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Almost every business owner or manager in the light industrial sector must inevitably deal with difficult employees at some point. These individuals are problematic because they take up a disproportionate amount of time, which can hurt the efficiency and productivity of your company. But by learning how to effectively handle problem employees the right way, you can minimize disruptions and keep operations running smoothly.

Face Problems Head On

It’s common for many managers to ignore problem employees and put off the issue in hopes that it will go away on its own. But in most cases, the problem will only get worse if it’s not addressed. That’s why it’s important to respond promptly and take action. While it’s not always easy, this is critical if you expect to find a solution. Ideally, you will meet with an employee one-on-one or with an additional person to document the event in a private setting.

Handle it Professionally

When diving into the problem, you don’t want to go on gossip or hearsay. Instead, everything should be based on either direction, observation or proven facts. It’s best to take your own personal emotion out of it and remain impartial when speaking with an employee. Be sure to have some type of data or examples readily available so they can fully understand which behavior is unacceptable.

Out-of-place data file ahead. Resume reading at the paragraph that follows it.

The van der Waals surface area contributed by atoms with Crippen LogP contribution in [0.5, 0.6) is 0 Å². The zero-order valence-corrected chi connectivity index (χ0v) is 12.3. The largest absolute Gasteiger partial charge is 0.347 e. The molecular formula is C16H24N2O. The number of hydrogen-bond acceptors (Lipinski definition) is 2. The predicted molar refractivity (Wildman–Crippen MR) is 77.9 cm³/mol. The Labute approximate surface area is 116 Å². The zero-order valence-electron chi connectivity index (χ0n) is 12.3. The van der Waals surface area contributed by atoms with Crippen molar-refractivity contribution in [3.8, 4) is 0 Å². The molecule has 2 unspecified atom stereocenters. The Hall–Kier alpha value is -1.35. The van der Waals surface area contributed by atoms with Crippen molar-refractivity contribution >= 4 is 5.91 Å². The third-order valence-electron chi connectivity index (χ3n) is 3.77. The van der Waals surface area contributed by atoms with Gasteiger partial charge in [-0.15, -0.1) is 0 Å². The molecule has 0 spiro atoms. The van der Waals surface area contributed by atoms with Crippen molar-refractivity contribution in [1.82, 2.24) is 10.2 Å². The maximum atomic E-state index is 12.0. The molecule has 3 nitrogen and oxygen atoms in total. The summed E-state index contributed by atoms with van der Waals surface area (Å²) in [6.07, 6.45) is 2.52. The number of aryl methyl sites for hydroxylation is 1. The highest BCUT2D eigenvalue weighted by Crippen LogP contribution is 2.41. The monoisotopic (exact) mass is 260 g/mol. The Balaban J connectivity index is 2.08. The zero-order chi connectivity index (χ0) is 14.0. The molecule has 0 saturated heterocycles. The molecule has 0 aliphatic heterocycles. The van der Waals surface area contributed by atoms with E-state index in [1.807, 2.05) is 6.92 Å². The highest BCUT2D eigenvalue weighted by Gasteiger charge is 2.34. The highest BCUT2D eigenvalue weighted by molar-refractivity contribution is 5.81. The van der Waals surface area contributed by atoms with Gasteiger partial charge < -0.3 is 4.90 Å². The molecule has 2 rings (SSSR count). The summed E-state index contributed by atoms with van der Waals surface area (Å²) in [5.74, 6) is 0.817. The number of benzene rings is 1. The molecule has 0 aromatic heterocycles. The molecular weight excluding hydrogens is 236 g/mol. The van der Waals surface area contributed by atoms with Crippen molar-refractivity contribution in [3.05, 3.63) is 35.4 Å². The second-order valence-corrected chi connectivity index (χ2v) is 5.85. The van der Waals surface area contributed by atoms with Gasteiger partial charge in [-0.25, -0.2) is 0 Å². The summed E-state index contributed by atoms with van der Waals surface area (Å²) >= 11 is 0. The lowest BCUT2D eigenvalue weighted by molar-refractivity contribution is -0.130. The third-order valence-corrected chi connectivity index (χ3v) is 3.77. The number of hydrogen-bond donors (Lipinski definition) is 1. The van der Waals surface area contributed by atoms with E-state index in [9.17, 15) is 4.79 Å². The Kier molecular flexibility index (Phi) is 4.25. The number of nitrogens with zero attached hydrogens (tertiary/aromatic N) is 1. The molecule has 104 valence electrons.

Focus on the Problem – Not the Person

It’s best to not take an approach where you’re accusing the person of misconduct to the point where it becomes an attack. Rather, it’s better to put your attention on the behavior that’s causing the problem. For instance, it’s best to “use “I” statements like “I need everybody on the team here on time so we can meet our goals” rather than “you” statements like “you are always late.” This allows you to effectively deal with the issue in a nonthreatening way, and an employee is more likely to respond in a positively and not feel like they’re under attack.

Explain the Consequences of Further Misbehavior

For your discussion to have a legitimate impact, it’s necessary that an employee understands what will happen if they continue to engage in misconduct. Whether it’s suspension without pay, losing out on promotions or full-on termination, employees are more likely to respond when they know what the consequences will be. Otherwise, there’s no real motivation to change if there’s no negative impact for their actions.

Although dealing with difficult employees in the light industrial sector isn’t always pleasant, it’s something that must be done in order to retain order and prevent a toxic workplace. By following these guidelines, you should be able to address and correct problems in an effective manner and prevent problem behavior from persisting.

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